When High-Level Synthesis (HLS) was first introduced, it was positioned for synthesis of blocks such as video processing. They required large amounts of algorithmic content requiring hardware pipelines to meet performance requirements. For these types of blocks, it really didnt matter if you used C, C++ or SystemC. But when this technology became more stable and customers were looking for wider adoption, there was always the issue of how do you connect these blocks into the rest of the system. That is when the HLS vendors started to adopt SystemC because SystemC enabled the communications protocols to be defined and this in turn made it possible to connect the newly synthesized blocks into the system.
A couple of years ago, I was one of the co-authors of the book TLM-Driven Design and Verification Methodology which looked at how an interface could be defined between the algorithmic block and an interface block that would be dissolved during the synthesis process.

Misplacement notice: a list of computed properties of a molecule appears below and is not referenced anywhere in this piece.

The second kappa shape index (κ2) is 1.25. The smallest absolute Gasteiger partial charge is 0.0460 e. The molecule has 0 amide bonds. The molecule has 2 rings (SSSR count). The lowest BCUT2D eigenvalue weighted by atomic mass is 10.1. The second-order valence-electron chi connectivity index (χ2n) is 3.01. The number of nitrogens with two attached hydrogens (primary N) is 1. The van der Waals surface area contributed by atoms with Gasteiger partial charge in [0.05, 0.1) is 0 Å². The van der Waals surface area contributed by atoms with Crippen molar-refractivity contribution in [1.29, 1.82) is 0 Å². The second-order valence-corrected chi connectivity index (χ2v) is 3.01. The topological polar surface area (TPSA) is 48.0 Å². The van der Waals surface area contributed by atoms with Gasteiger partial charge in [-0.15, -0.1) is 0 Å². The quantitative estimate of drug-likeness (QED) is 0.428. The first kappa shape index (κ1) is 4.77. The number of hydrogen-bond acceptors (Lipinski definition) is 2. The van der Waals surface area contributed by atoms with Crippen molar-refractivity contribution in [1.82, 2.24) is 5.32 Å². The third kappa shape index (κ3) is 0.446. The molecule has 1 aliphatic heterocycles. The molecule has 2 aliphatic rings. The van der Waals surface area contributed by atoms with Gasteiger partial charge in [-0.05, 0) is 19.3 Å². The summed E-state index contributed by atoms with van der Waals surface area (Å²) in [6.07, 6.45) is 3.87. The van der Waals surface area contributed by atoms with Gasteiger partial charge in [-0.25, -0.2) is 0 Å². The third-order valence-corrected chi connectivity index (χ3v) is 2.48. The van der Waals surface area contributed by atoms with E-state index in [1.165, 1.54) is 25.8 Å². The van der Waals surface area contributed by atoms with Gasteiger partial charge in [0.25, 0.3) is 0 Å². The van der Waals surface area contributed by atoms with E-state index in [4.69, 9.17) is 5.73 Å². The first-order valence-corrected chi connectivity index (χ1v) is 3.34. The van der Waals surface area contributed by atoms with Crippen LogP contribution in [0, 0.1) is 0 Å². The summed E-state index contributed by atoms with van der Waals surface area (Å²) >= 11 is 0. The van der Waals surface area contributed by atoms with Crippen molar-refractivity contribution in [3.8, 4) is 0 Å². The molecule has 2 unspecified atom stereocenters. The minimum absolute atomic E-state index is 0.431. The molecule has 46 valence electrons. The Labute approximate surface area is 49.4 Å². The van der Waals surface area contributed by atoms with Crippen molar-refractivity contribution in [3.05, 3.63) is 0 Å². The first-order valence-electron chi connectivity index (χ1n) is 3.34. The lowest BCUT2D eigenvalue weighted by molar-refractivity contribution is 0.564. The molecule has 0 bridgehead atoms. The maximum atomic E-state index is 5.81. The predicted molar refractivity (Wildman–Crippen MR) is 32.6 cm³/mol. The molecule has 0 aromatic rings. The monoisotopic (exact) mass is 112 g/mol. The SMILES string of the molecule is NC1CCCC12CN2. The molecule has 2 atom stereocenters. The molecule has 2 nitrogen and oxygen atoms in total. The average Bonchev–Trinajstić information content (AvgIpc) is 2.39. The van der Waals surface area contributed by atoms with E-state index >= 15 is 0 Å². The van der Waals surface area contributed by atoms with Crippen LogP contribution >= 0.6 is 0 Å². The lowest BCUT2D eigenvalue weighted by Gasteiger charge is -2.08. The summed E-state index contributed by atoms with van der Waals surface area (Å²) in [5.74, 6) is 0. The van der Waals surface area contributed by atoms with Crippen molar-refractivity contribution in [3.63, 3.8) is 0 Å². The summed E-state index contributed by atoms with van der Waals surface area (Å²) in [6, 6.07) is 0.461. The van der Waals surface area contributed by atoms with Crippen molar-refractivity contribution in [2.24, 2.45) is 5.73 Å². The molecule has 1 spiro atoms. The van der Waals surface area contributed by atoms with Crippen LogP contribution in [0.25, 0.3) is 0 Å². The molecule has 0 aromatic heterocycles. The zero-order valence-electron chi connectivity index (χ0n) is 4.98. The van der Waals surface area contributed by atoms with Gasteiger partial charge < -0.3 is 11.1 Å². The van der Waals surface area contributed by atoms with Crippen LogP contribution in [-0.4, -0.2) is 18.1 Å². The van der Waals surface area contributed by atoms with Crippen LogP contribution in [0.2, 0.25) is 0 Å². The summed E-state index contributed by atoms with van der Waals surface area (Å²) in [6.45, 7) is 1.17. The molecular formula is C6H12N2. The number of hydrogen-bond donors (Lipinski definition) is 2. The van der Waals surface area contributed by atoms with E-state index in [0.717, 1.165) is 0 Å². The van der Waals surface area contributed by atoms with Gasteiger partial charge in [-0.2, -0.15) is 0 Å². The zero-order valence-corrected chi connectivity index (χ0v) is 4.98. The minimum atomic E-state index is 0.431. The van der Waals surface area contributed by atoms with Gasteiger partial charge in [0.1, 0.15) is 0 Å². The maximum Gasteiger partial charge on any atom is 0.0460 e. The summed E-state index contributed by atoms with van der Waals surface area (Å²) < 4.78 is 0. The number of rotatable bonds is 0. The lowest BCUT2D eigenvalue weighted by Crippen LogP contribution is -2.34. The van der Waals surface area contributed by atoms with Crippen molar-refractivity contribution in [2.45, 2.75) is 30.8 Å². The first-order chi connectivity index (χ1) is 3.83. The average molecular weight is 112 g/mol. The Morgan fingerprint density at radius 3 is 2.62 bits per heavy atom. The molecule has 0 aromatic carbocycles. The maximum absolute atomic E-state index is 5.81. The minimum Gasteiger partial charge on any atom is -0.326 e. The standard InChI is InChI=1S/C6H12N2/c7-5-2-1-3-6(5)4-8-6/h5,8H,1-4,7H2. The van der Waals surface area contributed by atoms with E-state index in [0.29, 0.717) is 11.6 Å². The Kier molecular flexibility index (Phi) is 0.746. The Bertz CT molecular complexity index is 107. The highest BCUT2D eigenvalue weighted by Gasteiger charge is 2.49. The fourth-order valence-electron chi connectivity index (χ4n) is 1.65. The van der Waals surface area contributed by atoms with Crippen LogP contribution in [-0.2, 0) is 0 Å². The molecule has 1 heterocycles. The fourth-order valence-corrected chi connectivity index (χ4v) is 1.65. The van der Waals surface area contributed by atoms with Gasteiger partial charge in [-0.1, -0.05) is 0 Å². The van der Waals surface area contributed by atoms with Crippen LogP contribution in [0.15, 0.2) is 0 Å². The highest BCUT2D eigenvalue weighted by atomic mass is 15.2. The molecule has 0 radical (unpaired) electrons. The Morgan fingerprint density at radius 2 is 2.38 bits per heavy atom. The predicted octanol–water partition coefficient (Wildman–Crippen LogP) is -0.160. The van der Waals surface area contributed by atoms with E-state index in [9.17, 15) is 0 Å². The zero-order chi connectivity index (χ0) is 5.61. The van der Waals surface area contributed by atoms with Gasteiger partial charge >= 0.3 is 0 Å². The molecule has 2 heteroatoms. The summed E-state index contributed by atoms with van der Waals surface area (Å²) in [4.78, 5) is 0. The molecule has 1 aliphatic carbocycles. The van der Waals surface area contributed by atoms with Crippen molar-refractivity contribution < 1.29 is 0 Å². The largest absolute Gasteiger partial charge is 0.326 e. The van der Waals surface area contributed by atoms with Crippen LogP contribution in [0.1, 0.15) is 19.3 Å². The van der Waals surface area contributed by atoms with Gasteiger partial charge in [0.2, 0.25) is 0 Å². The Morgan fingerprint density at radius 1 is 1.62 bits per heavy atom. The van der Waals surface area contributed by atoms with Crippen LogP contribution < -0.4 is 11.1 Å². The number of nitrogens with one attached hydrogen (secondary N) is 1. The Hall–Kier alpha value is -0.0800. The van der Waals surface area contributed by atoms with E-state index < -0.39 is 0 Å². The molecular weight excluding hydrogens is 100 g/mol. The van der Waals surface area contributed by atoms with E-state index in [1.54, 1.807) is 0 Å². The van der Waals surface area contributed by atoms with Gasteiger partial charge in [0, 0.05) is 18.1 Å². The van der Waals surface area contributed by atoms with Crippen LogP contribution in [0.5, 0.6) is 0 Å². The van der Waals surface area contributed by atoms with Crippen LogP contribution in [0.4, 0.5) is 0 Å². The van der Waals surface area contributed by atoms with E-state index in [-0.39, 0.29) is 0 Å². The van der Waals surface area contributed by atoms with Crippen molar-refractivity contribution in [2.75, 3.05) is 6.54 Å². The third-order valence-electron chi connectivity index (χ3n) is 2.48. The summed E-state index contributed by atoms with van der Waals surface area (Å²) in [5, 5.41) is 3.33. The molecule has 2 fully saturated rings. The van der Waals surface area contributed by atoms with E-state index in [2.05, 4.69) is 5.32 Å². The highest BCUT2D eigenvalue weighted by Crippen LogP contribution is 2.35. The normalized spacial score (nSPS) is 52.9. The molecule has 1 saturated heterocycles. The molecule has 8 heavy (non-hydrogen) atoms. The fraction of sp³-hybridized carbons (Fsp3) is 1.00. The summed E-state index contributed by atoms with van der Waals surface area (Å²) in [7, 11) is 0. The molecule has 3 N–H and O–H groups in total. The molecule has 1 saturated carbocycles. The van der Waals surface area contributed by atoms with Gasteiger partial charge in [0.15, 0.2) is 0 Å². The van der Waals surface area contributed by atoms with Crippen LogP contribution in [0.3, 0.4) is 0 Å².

At DVCon, Calypto announced a very similar concept along with a library of components, starting with the ARM AXI interface.
Functional verification of the block and a TLM model of the interface can help ensure that the description of the block is correct, but when the block is synthesized, the interface has to be synthesized as well and doing that is a little trickier. However, Calypto believes that they now have what it takes.
I asked Shawn McCloud, VP of marketing for Calypto, if they could optimize across the boundary between the block and the interface. He told me that they do and it remains to be seen if they stumble across any issues with this as they expand the library to include more protocols. Next on their list are AMBA and OCP.
First customer ship is expected in April.Brian Bailey
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